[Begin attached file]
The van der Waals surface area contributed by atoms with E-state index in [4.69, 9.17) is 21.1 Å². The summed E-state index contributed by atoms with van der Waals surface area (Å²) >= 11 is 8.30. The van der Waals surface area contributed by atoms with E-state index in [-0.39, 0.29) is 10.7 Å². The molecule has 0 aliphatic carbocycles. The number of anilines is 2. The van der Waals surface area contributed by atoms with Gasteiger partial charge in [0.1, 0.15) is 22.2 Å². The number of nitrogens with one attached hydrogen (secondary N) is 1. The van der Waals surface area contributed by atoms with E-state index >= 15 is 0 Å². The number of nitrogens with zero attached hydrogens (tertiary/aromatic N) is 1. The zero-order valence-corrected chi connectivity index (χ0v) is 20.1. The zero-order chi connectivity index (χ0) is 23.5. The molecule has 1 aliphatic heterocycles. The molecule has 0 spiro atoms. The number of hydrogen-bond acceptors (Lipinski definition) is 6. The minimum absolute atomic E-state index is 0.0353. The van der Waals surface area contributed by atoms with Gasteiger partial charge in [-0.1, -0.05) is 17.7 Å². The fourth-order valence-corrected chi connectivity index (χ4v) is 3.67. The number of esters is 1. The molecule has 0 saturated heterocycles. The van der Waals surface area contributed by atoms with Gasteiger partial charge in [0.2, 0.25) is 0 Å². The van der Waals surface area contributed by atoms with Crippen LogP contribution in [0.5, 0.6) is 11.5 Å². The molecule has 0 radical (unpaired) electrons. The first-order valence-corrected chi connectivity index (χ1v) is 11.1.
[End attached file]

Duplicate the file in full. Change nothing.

The van der Waals surface area contributed by atoms with E-state index in [4.69, 9.17) is 21.1 Å². The summed E-state index contributed by atoms with van der Waals surface area (Å²) >= 11 is 8.30. The van der Waals surface area contributed by atoms with E-state index in [-0.39, 0.29) is 10.7 Å². The molecule has 0 aliphatic carbocycles. The number of anilines is 2. The van der Waals surface area contributed by atoms with Gasteiger partial charge in [0.1, 0.15) is 22.2 Å². The number of nitrogens with one attached hydrogen (secondary N) is 1. The van der Waals surface area contributed by atoms with E-state index >= 15 is 0 Å². The number of nitrogens with zero attached hydrogens (tertiary/aromatic N) is 1. The zero-order valence-corrected chi connectivity index (χ0v) is 20.1. The zero-order chi connectivity index (χ0) is 23.5. The molecule has 1 aliphatic heterocycles. The molecule has 0 spiro atoms. The number of hydrogen-bond acceptors (Lipinski definition) is 6. The minimum absolute atomic E-state index is 0.0353. The van der Waals surface area contributed by atoms with Gasteiger partial charge in [-0.1, -0.05) is 17.7 Å². The fourth-order valence-corrected chi connectivity index (χ4v) is 3.67. The number of esters is 1. The molecule has 0 saturated heterocycles. The van der Waals surface area contributed by atoms with Gasteiger partial charge in [0.2, 0.25) is 0 Å². The van der Waals surface area contributed by atoms with Crippen LogP contribution in [0.5, 0.6) is 11.5 Å². The molecule has 0 radical (unpaired) electrons. The first-order valence-corrected chi connectivity index (χ1v) is 11.1.